Six automation apps you can build today in AppSheets

3. Manage sales: Three free sales tracker Excel templates 
Sales professionals often struggle to find the right application to address their business needs. Some reps need access to their data on the go, some need their applications to present well on a desktop, and some need a combination of all this and more. The necessary versatility of this type of work requires a solution that’s as agile as your team. With these three templates, you’ll find foundational elements to help you track leads, create reports, and add field data no matter the work environment or company size. 

4. Create an inventory management app from Google Sheets with AppSheet 
Inventory management is one of the most popular ways in which app creators not only use AppSheet, but get started with the platform. Whether you’re managing inventory for an online store or want to update your home inventory process, the steps provided in this in-depth tutorial offer a step-by-step walkthrough of critical concepts to help improve your skills in no-code development

Create an inventory management app from Google Sheets with AppSheet

5. How to build a customer experience app with Google Docs  
There are two important things to remember: First, you can build apps from your Google Docs. Second, try not to limit yourself to a narrow view of your use case when reviewing sample apps. Why, you ask? In this example, you’ll see how our popular field survey template application can be repurposed into a customer experience application. 

6. How AppSheet employees use AppSheet 
Let’s be honest, it’s always fun to know how the people who build something use it behind the scenes. In this post, we provide samples and overviews of what helps our team stay organized, keep plans on track, and better manage our time.  

Now that you’ve had a chance to see some of what’s possible, it’s time to build a few of your own from scratch to put your newfound skills to the test. And if you’re ever in need of additional inspiration, visit the AppSheet Community to see what fellow app creators are building. 

Ready to use AppSheet? Get started now.

2020, finally over: Stories from Google this year

The year 2020 felt particularly sluggish—and simultaneously much, much too fast. With so many things happening in the world (and far fewer things happening in my day-to-day quarantine life), it’d be easy to forget what exactly occurred and when.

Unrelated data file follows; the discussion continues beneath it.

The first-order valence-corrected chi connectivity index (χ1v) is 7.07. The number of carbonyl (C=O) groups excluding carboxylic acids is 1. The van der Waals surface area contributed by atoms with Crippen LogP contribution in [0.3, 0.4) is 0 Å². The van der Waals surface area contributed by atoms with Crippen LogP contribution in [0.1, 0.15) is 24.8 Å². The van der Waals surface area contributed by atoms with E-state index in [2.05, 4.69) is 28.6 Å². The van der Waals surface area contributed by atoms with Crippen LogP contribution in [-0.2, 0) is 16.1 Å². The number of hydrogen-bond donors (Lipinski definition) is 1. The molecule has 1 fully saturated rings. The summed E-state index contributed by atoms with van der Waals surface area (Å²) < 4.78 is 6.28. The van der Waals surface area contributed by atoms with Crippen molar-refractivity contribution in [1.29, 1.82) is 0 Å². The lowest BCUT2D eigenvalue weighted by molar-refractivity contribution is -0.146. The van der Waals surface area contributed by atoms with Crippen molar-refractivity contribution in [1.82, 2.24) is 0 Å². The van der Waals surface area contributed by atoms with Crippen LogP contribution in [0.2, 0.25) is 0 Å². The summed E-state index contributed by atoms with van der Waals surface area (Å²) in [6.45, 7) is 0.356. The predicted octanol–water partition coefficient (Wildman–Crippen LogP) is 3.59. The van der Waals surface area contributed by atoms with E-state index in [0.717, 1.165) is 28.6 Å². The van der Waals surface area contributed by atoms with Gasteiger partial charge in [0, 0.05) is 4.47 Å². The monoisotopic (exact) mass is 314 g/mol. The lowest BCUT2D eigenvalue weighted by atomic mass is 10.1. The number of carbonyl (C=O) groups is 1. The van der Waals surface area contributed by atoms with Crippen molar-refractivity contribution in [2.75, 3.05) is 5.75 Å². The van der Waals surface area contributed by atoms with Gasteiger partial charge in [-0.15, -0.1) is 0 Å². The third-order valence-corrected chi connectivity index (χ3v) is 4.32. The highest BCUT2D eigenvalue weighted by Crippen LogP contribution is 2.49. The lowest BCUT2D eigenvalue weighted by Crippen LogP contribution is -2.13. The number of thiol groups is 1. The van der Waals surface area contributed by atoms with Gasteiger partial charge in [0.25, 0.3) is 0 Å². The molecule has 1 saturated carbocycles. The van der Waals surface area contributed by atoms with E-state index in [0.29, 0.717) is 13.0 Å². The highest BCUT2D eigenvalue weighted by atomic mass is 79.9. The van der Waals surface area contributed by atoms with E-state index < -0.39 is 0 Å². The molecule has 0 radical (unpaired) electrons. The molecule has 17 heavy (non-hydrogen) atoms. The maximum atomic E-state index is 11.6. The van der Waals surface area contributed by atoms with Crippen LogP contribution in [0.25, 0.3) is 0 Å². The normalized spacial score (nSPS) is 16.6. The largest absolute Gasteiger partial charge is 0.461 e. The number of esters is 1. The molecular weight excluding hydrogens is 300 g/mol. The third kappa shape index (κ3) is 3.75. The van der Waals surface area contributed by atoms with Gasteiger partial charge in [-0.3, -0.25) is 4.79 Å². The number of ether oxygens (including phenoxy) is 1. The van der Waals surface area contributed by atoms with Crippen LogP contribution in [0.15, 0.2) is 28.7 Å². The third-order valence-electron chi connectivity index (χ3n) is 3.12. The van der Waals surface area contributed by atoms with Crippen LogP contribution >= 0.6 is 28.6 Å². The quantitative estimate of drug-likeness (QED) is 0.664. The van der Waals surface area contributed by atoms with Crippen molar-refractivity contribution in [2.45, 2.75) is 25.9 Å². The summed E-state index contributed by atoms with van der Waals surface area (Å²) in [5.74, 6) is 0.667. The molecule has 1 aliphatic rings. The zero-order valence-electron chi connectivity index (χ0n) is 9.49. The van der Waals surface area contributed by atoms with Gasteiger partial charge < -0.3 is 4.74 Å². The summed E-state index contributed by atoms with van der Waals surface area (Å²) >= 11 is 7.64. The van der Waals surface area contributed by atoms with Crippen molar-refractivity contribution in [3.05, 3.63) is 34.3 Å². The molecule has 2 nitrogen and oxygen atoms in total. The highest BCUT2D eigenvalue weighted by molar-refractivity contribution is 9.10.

So humor us while we—gasp!—revisit the past year a bit, and take a look at some of what we worked on here at Google. Because as slow as the year may have felt at times, what didn’t happen in 2020? 

1. As COVID-19 began to spread, we made sure that Google products were supporting people during the pandemic—and especially what Search and News could do to surface relevant, accurate information. More than once, we turned to Dr. Karen DeSalvo, our Chief Health Officer, for her insights on the pandemic, including information about the coming vaccines. In April, we partnered with Apple to use Bluetooth technology to create Exposure Notifications System, which is now being used by public health authorities in more than 50 countries, states and regions around the world to anonymously inform people if they’ve come into contact with someone who has tested positive for COVID-19.

2. Part of fighting COVID-19 means supporting businesses and communities. Our $800 million commitment to small and medium-sized businesses was one of these initial efforts. We made it easier for businesses to update their profiles using Search and Maps, and gave them new ways to communicate with customers. For people who needed to find work or forge new careers, we launched a new suite of Google Career Certificate programs. We also found ways to support Black-owned businesses, with new funding for Black founders and the launch of the Black-owned business attribute for Business Profiles.

Image showing a phone with a Google business profile for Source Booksellers in Detroit pulled up. Two women are standing in the image of the business. The page has a Black-owned business attribute on it.

3. Finding jobs and helping businesses succeed was only one part of the transition: How people worked hugely changed. As more people worldwide began working from home, we shared resources to make the transition easier. Our experts offered tips on how to make your home work environment more efficient, and about their methods for fighting screen fatigue. We also investigated the “why?” behind some of the WFH feelings people everywhere were having—like why remote meetings just aren’t the same as the real thing.

4. Remote teaching isn’t the same, either. My sister, who lives with me, teaches third-grade online, and I’m completely in awe of how hard she works. This year, we offered resources on how to keep learning even without internet access. The Anywhere School introduced more than 50 new features, like a Tech ToolKit for families who need help troubleshooting, and ways for instructors to introduce polls into Meet. And we launched new tools for parents who became teachers. We also heard personal distance learning stories, and did our best to tell educators how thankful we are for their work. (Thanks, Vicki!)

5. The passage of time can be marked by eras of emoji. World Emoji Day coincided with the introduction of critters like ? and ?‍❄️. And it really just wouldn’t be 2020 if new emoji mashups didn’t include the ? emoji and a few new ways to get in our feelings. Oh, my top emoji of 2020? Thanks for asking! Obviously, they were ?, ?, ?, ? and ?.

Animated GIF showing the lion, turtle, pig, cat laughing so hard it's crying, dophin, and party emoji transitioning from the originals into the redesigned versions.